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A review of overgeneral memory in child psychopathology

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Abstract

Objectives

Overgeneral autobiographical memory (OGM) refers to the impaired retrieval of specific events from autobiographical memory. This review examined OGM in children and adolescents to answer three main questions. First, do children demonstrate OGM? Second, how does the experience of OGM relate to childhood trauma and associated psychopathology? Third, is the CaR-FA-X model (Williams et al., 2007) able to explain OGM in child psychopathology once developmental issues have been considered?

Method

Articles were identified in PsycINFO and PubMed searches using the terms overgeneral memory AND children, autobiographical memory specificity AND children, and autobiographical memory AND children. The authors reviewed 21 articles that examined OGM in young people aged 7–18 years. Effect sizes were calculated for each study.

Results

The review demonstrated consistent support for a relationship with trauma exposure and depression symptoms in childhood. Furthermore, OGM was found to predict depression symptoms. Limited support was provided for the efficacy of the CaR-FA-X model in young people.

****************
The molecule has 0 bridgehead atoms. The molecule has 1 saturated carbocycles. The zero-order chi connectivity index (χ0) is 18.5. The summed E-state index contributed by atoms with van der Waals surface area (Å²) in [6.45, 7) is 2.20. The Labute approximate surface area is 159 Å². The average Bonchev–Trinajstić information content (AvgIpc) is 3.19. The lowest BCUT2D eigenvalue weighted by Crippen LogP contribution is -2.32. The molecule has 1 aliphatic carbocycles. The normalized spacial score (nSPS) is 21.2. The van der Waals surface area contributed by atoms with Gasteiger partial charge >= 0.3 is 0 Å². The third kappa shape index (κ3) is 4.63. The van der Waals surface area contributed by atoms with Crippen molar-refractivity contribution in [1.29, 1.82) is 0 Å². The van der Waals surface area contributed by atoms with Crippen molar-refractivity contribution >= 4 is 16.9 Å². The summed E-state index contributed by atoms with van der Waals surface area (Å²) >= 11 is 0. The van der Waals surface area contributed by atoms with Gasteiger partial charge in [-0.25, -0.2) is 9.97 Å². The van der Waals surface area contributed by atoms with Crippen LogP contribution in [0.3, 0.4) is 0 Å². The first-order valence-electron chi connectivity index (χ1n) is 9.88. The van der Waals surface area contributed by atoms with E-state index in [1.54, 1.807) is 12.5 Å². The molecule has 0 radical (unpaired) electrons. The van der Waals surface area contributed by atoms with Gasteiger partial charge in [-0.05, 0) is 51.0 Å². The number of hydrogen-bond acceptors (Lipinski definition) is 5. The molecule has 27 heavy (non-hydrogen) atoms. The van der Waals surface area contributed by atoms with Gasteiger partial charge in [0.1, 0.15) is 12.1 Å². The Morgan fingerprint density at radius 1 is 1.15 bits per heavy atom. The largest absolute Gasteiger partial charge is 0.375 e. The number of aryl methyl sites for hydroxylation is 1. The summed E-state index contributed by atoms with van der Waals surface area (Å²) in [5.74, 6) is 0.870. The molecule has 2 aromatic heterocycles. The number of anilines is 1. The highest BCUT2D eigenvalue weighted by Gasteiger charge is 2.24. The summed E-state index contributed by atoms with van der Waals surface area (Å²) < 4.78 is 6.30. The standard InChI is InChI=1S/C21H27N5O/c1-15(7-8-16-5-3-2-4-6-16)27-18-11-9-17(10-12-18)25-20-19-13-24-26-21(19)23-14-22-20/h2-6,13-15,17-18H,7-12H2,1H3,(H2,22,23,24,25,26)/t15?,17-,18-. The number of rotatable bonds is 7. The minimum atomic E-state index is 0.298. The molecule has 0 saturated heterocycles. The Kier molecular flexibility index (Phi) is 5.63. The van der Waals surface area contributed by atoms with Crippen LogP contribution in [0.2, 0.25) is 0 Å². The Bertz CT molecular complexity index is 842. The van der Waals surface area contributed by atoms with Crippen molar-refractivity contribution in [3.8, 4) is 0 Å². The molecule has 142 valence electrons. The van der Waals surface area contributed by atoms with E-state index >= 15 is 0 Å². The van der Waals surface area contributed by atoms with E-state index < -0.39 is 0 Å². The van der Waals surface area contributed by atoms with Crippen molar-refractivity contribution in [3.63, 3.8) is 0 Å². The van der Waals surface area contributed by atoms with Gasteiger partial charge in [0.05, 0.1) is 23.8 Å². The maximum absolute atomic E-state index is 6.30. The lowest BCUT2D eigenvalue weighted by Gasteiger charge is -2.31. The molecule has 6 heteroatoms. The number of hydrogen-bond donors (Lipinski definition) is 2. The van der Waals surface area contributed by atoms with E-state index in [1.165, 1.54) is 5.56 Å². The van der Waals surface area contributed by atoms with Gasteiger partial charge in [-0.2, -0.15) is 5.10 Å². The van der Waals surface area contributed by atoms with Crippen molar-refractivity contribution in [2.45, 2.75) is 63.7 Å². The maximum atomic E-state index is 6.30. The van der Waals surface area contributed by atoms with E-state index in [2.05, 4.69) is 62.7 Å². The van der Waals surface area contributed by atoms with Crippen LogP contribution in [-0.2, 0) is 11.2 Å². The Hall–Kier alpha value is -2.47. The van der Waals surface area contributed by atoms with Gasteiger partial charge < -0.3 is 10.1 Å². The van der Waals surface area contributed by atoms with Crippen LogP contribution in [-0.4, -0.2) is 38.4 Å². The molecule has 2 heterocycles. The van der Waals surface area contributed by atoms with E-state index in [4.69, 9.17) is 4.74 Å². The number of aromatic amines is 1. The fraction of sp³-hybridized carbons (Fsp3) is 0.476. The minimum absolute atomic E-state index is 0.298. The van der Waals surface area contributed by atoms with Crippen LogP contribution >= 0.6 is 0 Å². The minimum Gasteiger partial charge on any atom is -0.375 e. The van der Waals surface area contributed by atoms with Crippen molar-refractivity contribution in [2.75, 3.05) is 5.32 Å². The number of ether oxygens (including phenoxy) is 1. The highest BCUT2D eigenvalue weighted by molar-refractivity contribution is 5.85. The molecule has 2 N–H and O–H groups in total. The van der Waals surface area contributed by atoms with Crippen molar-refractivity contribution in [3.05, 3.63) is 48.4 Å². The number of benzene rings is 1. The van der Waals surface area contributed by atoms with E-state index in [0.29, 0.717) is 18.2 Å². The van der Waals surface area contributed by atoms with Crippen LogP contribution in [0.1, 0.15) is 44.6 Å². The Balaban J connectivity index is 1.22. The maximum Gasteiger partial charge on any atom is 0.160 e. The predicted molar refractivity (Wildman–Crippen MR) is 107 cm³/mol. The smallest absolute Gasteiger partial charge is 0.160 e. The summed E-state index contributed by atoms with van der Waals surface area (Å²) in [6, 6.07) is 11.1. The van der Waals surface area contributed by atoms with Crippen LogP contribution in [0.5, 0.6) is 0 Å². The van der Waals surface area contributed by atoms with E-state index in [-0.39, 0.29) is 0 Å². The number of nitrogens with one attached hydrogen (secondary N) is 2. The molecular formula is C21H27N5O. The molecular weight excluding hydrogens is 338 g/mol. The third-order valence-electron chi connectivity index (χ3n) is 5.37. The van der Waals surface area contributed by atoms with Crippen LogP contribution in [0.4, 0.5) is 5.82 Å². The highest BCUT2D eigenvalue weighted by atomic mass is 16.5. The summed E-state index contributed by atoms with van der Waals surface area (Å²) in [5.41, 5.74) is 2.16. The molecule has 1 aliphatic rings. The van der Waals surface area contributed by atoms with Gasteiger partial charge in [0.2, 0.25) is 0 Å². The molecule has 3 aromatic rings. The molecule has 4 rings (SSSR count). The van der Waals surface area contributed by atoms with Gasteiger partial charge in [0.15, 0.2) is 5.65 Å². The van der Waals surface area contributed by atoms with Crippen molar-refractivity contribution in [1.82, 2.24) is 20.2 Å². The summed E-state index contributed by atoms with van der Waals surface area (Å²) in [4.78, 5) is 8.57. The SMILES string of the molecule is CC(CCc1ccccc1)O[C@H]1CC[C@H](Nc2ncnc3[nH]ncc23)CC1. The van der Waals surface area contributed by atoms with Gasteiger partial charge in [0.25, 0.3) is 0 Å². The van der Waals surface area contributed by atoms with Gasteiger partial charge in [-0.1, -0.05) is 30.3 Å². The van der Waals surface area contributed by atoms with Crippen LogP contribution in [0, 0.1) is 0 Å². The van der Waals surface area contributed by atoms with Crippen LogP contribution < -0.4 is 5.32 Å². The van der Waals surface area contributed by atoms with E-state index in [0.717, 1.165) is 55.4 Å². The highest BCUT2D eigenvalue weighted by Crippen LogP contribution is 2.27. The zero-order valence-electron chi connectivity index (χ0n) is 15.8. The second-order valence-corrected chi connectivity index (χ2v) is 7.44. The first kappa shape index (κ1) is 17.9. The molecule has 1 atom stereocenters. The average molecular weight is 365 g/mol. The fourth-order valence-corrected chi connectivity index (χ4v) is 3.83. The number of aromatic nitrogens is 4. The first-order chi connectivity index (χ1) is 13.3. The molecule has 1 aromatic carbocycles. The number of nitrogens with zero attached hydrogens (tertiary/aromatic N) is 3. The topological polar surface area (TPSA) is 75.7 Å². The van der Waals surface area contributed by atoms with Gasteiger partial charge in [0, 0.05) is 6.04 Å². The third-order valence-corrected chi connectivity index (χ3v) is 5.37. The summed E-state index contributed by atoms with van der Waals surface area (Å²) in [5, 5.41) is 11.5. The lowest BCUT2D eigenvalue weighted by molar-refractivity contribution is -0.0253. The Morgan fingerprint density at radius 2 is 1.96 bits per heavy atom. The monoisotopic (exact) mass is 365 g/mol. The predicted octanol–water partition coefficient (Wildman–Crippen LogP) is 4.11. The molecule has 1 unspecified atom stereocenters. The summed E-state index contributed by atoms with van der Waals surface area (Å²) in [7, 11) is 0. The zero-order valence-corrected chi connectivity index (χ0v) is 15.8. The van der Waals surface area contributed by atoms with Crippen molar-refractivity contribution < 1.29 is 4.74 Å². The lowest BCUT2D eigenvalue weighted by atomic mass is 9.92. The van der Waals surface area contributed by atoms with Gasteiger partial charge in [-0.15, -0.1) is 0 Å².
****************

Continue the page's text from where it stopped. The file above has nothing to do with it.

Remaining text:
Conclusions

Future research will need to examine the influence of trauma characteristics on OGM development, along with the relationship of OGM to depression prognosis. Further investigation of the CaR-FA-X model is required and developmental aspects will need to be taken into account.

Practitioner points

  • Overgeneral memory is evident in trauma-exposed children.
  • Overgeneral memory offers a potential intervention point for depression.
  • Further theoretical understanding of overgeneral memory is needed.
  • The effects of trauma characteristics on overgeneral memory are unexplored.
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